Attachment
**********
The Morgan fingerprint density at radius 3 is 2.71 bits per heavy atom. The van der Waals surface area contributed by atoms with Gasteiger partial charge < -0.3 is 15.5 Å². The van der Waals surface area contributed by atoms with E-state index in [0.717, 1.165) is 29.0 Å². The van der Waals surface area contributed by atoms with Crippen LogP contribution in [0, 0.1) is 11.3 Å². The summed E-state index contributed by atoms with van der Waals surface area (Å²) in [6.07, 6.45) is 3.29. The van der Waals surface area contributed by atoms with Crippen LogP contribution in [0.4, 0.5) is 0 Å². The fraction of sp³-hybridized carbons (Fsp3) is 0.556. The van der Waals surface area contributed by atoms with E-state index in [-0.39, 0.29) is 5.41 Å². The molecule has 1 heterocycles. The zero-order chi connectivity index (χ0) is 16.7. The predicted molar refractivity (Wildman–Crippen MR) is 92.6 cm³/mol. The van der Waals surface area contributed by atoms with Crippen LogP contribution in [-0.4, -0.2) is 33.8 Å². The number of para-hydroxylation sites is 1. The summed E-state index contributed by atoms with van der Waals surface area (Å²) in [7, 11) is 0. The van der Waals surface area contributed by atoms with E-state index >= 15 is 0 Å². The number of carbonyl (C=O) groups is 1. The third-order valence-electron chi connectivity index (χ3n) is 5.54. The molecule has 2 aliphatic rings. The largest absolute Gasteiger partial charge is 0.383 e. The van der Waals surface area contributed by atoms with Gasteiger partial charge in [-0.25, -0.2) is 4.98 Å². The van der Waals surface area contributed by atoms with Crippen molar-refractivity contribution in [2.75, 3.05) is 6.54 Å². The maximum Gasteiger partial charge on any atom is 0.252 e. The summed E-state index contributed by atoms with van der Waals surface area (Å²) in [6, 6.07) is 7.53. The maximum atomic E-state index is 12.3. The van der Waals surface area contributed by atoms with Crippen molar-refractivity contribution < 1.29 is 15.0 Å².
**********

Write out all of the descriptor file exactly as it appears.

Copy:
The Morgan fingerprint density at radius 3 is 2.71 bits per heavy atom. The van der Waals surface area contributed by atoms with Gasteiger partial charge < -0.3 is 15.5 Å². The van der Waals surface area contributed by atoms with E-state index in [0.717, 1.165) is 29.0 Å². The van der Waals surface area contributed by atoms with Crippen LogP contribution in [0, 0.1) is 11.3 Å². The summed E-state index contributed by atoms with van der Waals surface area (Å²) in [6.07, 6.45) is 3.29. The van der Waals surface area contributed by atoms with Crippen LogP contribution in [0.4, 0.5) is 0 Å². The fraction of sp³-hybridized carbons (Fsp3) is 0.556. The van der Waals surface area contributed by atoms with E-state index in [-0.39, 0.29) is 5.41 Å². The molecule has 1 heterocycles. The zero-order chi connectivity index (χ0) is 16.7. The predicted molar refractivity (Wildman–Crippen MR) is 92.6 cm³/mol. The van der Waals surface area contributed by atoms with Crippen LogP contribution in [-0.4, -0.2) is 33.8 Å². The number of para-hydroxylation sites is 1. The summed E-state index contributed by atoms with van der Waals surface area (Å²) in [7, 11) is 0. The van der Waals surface area contributed by atoms with E-state index >= 15 is 0 Å². The number of carbonyl (C=O) groups is 1. The third-order valence-electron chi connectivity index (χ3n) is 5.54. The molecule has 2 aliphatic rings. The largest absolute Gasteiger partial charge is 0.383 e. The van der Waals surface area contributed by atoms with Gasteiger partial charge in [-0.25, -0.2) is 4.98 Å². The van der Waals surface area contributed by atoms with Crippen molar-refractivity contribution in [2.75, 3.05) is 6.54 Å². The maximum Gasteiger partial charge on any atom is 0.252 e. The summed E-state index contributed by atoms with van der Waals surface area (Å²) in [6, 6.07) is 7.53. The maximum atomic E-state index is 12.3. The van der Waals surface area contributed by atoms with Crippen molar-refractivity contribution < 1.29 is 15.0 Å².